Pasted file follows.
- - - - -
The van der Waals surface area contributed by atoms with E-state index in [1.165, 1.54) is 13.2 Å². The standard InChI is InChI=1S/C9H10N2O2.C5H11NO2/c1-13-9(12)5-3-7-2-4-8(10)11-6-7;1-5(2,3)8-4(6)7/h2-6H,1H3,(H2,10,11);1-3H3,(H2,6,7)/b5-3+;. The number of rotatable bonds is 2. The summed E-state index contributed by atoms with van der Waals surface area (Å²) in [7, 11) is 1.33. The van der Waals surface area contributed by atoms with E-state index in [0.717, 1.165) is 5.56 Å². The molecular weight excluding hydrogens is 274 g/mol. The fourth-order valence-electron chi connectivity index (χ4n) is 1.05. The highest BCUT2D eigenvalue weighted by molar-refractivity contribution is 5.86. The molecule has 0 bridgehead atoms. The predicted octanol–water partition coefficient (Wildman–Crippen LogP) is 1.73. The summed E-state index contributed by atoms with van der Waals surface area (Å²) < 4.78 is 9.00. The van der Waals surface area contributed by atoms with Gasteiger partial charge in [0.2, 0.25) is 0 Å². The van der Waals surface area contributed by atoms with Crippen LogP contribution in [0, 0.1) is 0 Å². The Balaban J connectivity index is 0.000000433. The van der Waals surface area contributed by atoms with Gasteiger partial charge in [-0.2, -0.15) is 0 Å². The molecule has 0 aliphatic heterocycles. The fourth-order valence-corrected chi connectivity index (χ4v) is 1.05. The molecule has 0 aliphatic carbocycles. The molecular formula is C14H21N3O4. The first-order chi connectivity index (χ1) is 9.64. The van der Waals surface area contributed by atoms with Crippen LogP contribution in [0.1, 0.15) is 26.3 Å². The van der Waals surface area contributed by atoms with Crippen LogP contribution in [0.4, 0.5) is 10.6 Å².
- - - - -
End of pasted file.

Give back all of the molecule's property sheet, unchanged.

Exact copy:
The van der Waals surface area contributed by atoms with E-state index in [1.165, 1.54) is 13.2 Å². The standard InChI is InChI=1S/C9H10N2O2.C5H11NO2/c1-13-9(12)5-3-7-2-4-8(10)11-6-7;1-5(2,3)8-4(6)7/h2-6H,1H3,(H2,10,11);1-3H3,(H2,6,7)/b5-3+;. The number of rotatable bonds is 2. The summed E-state index contributed by atoms with van der Waals surface area (Å²) in [7, 11) is 1.33. The van der Waals surface area contributed by atoms with E-state index in [0.717, 1.165) is 5.56 Å². The molecular weight excluding hydrogens is 274 g/mol. The fourth-order valence-electron chi connectivity index (χ4n) is 1.05. The highest BCUT2D eigenvalue weighted by molar-refractivity contribution is 5.86. The molecule has 0 bridgehead atoms. The predicted octanol–water partition coefficient (Wildman–Crippen LogP) is 1.73. The summed E-state index contributed by atoms with van der Waals surface area (Å²) < 4.78 is 9.00. The van der Waals surface area contributed by atoms with Gasteiger partial charge in [0.2, 0.25) is 0 Å². The van der Waals surface area contributed by atoms with Crippen LogP contribution in [0, 0.1) is 0 Å². The Balaban J connectivity index is 0.000000433. The van der Waals surface area contributed by atoms with Gasteiger partial charge in [-0.2, -0.15) is 0 Å². The molecule has 0 aliphatic heterocycles. The fourth-order valence-corrected chi connectivity index (χ4v) is 1.05. The molecule has 0 aliphatic carbocycles. The molecular formula is C14H21N3O4. The first-order chi connectivity index (χ1) is 9.64. The van der Waals surface area contributed by atoms with Crippen LogP contribution in [0.1, 0.15) is 26.3 Å². The van der Waals surface area contributed by atoms with Crippen LogP contribution in [0.4, 0.5) is 10.6 Å².